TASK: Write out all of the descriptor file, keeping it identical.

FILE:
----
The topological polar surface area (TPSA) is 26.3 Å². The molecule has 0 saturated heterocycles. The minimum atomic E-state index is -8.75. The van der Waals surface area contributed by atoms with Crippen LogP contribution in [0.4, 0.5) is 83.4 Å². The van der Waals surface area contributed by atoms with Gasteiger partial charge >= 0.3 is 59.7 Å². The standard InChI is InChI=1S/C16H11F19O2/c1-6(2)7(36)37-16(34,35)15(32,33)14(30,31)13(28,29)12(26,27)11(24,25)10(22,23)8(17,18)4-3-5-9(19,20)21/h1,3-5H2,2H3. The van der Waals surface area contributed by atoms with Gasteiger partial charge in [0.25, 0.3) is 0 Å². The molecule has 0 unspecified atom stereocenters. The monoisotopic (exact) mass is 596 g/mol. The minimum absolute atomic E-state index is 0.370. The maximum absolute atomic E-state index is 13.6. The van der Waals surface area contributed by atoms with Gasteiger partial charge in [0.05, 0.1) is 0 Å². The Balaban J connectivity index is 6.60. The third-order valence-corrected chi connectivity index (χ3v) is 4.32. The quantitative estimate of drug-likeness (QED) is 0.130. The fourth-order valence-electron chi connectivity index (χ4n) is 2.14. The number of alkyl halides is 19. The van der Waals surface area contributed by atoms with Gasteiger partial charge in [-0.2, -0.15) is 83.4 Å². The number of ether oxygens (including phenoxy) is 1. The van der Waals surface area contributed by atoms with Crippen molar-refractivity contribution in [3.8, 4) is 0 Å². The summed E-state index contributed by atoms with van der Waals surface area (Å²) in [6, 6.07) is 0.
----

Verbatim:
The topological polar surface area (TPSA) is 26.3 Å². The molecule has 0 saturated heterocycles. The minimum atomic E-state index is -8.75. The van der Waals surface area contributed by atoms with Crippen LogP contribution in [0.4, 0.5) is 83.4 Å². The van der Waals surface area contributed by atoms with Gasteiger partial charge >= 0.3 is 59.7 Å². The standard InChI is InChI=1S/C16H11F19O2/c1-6(2)7(36)37-16(34,35)15(32,33)14(30,31)13(28,29)12(26,27)11(24,25)10(22,23)8(17,18)4-3-5-9(19,20)21/h1,3-5H2,2H3. The van der Waals surface area contributed by atoms with Gasteiger partial charge in [0.25, 0.3) is 0 Å². The molecule has 0 unspecified atom stereocenters. The monoisotopic (exact) mass is 596 g/mol. The minimum absolute atomic E-state index is 0.370. The maximum absolute atomic E-state index is 13.6. The van der Waals surface area contributed by atoms with Gasteiger partial charge in [0.05, 0.1) is 0 Å². The Balaban J connectivity index is 6.60. The third-order valence-corrected chi connectivity index (χ3v) is 4.32. The quantitative estimate of drug-likeness (QED) is 0.130. The fourth-order valence-electron chi connectivity index (χ4n) is 2.14. The number of alkyl halides is 19. The van der Waals surface area contributed by atoms with Gasteiger partial charge in [-0.2, -0.15) is 83.4 Å². The number of ether oxygens (including phenoxy) is 1. The van der Waals surface area contributed by atoms with Crippen molar-refractivity contribution in [3.8, 4) is 0 Å². The summed E-state index contributed by atoms with van der Waals surface area (Å²) in [6, 6.07) is 0.